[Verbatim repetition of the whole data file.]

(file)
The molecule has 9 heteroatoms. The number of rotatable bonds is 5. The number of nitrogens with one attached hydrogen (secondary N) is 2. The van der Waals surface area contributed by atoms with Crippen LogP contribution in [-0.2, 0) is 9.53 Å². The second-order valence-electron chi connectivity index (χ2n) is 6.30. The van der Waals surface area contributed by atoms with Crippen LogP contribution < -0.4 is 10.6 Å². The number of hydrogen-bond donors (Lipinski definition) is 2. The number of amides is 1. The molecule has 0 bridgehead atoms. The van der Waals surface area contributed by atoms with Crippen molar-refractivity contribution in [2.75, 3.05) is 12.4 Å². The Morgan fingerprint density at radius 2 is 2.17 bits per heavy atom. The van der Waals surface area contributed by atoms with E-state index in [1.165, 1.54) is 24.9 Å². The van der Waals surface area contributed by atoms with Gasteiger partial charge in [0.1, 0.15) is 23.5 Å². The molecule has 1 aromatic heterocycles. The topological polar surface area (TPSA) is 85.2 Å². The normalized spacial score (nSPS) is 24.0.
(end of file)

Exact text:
The molecule has 9 heteroatoms. The number of rotatable bonds is 5. The number of nitrogens with one attached hydrogen (secondary N) is 2. The van der Waals surface area contributed by atoms with Crippen LogP contribution in [-0.2, 0) is 9.53 Å². The second-order valence-electron chi connectivity index (χ2n) is 6.30. The van der Waals surface area contributed by atoms with Crippen LogP contribution < -0.4 is 10.6 Å². The number of hydrogen-bond donors (Lipinski definition) is 2. The number of amides is 1. The molecule has 0 bridgehead atoms. The van der Waals surface area contributed by atoms with Crippen molar-refractivity contribution in [2.75, 3.05) is 12.4 Å². The Morgan fingerprint density at radius 2 is 2.17 bits per heavy atom. The van der Waals surface area contributed by atoms with E-state index in [1.165, 1.54) is 24.9 Å². The van der Waals surface area contributed by atoms with Gasteiger partial charge in [0.1, 0.15) is 23.5 Å². The molecule has 1 aromatic heterocycles. The topological polar surface area (TPSA) is 85.2 Å². The normalized spacial score (nSPS) is 24.0.